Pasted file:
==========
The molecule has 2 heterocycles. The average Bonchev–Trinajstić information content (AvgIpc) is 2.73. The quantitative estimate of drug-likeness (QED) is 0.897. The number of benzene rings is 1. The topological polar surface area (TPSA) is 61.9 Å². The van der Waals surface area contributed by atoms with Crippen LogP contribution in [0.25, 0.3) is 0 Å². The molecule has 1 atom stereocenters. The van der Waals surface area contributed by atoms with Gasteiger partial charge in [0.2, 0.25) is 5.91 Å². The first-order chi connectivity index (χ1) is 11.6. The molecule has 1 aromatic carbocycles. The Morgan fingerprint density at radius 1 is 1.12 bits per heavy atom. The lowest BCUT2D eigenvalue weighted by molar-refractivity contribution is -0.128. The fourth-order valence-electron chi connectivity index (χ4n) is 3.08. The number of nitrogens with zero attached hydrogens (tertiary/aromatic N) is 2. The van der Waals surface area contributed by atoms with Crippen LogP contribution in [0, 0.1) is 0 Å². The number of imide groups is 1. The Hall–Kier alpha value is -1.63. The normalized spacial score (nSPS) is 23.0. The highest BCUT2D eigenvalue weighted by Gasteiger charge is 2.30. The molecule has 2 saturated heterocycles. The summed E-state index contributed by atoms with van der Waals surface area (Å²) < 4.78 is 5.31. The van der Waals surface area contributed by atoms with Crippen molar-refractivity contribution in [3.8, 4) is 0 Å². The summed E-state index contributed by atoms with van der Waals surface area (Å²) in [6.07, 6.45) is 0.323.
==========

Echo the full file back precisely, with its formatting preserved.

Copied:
The molecule has 2 heterocycles. The average Bonchev–Trinajstić information content (AvgIpc) is 2.73. The quantitative estimate of drug-likeness (QED) is 0.897. The number of benzene rings is 1. The topological polar surface area (TPSA) is 61.9 Å². The van der Waals surface area contributed by atoms with Crippen LogP contribution in [0.25, 0.3) is 0 Å². The molecule has 1 atom stereocenters. The van der Waals surface area contributed by atoms with Gasteiger partial charge in [0.2, 0.25) is 5.91 Å². The first-order chi connectivity index (χ1) is 11.6. The molecule has 1 aromatic carbocycles. The Morgan fingerprint density at radius 1 is 1.12 bits per heavy atom. The lowest BCUT2D eigenvalue weighted by molar-refractivity contribution is -0.128. The fourth-order valence-electron chi connectivity index (χ4n) is 3.08. The number of nitrogens with zero attached hydrogens (tertiary/aromatic N) is 2. The van der Waals surface area contributed by atoms with Crippen LogP contribution in [0, 0.1) is 0 Å². The number of imide groups is 1. The Hall–Kier alpha value is -1.63. The normalized spacial score (nSPS) is 23.0. The highest BCUT2D eigenvalue weighted by Gasteiger charge is 2.30. The molecule has 2 saturated heterocycles. The summed E-state index contributed by atoms with van der Waals surface area (Å²) < 4.78 is 5.31. The van der Waals surface area contributed by atoms with Crippen molar-refractivity contribution in [3.8, 4) is 0 Å². The summed E-state index contributed by atoms with van der Waals surface area (Å²) in [6.07, 6.45) is 0.323.